So, I was complaining earlier about what looked like a severe oversight on Apple’s part about a simple, trivial enterprise change that needed to be made.
Happy to say that the problem has been identified, tested, and resolved. I sure enjoyed spending the day poking around in the deep, dark, seedy underbelly of OS X…
Read this first as it has background on the problem.
Don’t edit the “Screen Saver ByHost” object (com.apple.screensaver.ByHost). Instead, you’ll edit the “Screen Saver Loginwindow” object (com.apple.screensaver).
I now have these three items under “Always”:
- Login Window Idle Time, integer, 300
- Login Window Screen Saver Module Path, string, /System/Library/Screen Saver/Flurry.saver
- Require Password, integer, 1
|How to force users to enter a password managed
OS X 10.6 after screen saver or sleep.
Sure, enough, after logging out and back in on that machine, I get this in the user’s view of System Preferences:
Yes, indeed. That’s what we want. “Require password… after sleep or screen saver begins” is checked as it should be and the user is not allowed to change it.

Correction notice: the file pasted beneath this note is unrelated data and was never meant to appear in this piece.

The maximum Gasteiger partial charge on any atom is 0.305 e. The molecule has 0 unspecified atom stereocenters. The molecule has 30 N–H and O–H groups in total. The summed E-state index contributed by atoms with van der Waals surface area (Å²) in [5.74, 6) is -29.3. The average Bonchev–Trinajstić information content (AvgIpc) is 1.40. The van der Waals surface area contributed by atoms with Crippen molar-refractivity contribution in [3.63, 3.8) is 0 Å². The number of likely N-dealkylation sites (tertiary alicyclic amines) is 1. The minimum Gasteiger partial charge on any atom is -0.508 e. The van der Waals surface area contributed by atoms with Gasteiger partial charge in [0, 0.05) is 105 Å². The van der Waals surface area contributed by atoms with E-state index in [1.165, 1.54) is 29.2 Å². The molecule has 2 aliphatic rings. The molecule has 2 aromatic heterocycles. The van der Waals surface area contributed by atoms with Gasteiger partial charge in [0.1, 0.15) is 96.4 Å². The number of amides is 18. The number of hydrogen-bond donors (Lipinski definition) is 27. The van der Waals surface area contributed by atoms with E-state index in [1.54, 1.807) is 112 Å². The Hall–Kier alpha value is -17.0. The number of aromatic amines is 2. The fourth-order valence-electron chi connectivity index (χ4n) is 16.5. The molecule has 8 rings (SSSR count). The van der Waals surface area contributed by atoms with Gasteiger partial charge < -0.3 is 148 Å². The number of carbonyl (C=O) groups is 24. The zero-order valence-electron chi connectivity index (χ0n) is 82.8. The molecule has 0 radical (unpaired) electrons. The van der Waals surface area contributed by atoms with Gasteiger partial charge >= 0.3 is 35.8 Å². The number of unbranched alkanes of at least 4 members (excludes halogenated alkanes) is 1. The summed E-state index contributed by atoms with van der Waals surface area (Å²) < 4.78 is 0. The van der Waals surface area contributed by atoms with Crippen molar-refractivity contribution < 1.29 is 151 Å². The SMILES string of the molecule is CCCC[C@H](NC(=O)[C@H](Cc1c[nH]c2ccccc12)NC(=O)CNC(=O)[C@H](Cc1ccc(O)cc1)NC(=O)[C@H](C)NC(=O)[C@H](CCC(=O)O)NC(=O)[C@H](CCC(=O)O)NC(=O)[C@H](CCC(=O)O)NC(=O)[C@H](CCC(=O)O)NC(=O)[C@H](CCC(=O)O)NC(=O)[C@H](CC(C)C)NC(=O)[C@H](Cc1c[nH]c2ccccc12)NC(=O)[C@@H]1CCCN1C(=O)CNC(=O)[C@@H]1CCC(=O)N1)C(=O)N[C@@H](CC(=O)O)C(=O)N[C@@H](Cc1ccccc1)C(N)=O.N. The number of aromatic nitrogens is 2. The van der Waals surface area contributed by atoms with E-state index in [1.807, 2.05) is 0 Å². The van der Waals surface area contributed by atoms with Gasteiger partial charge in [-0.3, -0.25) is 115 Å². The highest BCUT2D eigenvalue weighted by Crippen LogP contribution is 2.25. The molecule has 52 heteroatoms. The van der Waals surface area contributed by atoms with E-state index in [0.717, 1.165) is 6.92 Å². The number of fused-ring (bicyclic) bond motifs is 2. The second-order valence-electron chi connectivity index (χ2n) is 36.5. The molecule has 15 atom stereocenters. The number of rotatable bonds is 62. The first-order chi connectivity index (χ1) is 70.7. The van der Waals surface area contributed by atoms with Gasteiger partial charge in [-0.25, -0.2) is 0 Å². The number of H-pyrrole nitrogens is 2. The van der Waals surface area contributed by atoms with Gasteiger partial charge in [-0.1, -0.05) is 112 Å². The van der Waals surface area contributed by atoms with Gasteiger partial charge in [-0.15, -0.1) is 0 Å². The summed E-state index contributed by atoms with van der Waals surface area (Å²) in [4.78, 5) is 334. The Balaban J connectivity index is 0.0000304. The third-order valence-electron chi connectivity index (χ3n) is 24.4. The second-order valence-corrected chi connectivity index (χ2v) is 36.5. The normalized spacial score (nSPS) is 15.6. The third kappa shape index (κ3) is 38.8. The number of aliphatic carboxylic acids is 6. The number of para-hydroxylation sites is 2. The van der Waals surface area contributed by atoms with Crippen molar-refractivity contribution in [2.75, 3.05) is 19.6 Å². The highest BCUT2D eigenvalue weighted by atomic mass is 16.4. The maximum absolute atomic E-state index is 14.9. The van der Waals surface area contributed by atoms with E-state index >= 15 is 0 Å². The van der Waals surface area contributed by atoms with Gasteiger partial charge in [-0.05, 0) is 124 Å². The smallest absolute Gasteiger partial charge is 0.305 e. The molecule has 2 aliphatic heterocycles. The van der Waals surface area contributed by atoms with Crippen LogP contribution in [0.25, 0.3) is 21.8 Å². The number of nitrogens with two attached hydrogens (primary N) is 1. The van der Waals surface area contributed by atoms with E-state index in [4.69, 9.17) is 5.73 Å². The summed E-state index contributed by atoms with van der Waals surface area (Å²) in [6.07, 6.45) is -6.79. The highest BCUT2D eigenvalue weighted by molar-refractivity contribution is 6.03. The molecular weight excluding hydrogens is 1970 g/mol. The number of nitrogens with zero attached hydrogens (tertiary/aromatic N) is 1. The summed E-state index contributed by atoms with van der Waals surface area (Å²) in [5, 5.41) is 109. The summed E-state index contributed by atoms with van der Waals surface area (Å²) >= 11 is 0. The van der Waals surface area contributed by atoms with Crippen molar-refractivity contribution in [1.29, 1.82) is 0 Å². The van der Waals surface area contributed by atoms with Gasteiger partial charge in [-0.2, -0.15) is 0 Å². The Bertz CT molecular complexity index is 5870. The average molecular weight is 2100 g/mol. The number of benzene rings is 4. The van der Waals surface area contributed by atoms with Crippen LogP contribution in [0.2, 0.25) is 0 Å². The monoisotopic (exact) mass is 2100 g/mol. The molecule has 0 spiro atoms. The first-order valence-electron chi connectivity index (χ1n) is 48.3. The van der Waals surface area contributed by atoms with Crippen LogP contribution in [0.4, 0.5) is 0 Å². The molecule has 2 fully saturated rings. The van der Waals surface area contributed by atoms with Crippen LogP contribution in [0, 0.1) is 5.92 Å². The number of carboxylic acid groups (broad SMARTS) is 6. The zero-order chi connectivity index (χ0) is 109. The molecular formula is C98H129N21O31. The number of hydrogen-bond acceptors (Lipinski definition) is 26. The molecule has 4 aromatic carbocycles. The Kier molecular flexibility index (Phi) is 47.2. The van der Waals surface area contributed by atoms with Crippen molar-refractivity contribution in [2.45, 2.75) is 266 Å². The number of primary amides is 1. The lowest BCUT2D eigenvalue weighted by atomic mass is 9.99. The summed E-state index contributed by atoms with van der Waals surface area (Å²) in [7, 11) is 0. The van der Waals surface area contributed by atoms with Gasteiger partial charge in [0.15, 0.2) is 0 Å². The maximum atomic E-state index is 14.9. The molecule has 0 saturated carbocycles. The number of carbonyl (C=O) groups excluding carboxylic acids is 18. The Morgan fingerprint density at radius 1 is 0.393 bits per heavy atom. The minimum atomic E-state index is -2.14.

What kept throwing me — and I dismissed because of association — was that all other attributes said, “Login Window…” So, I kept thinking “Oh, the main login window. That’s not what I want.” When, instead, I should have been thinking, “All login windows.” When they say “login window”, consider that the act of unlocking a computer after sleep or screen saver is, in fact, through a login window.
I’ve heard there are some other people out there who’ve run into the same kind of thing on their 10.6 managed networks. If so, I hope this resolves the problem for you.
Next on the To Do list: figure out how to prevent the user from changing the screen saver idle time from the value we set.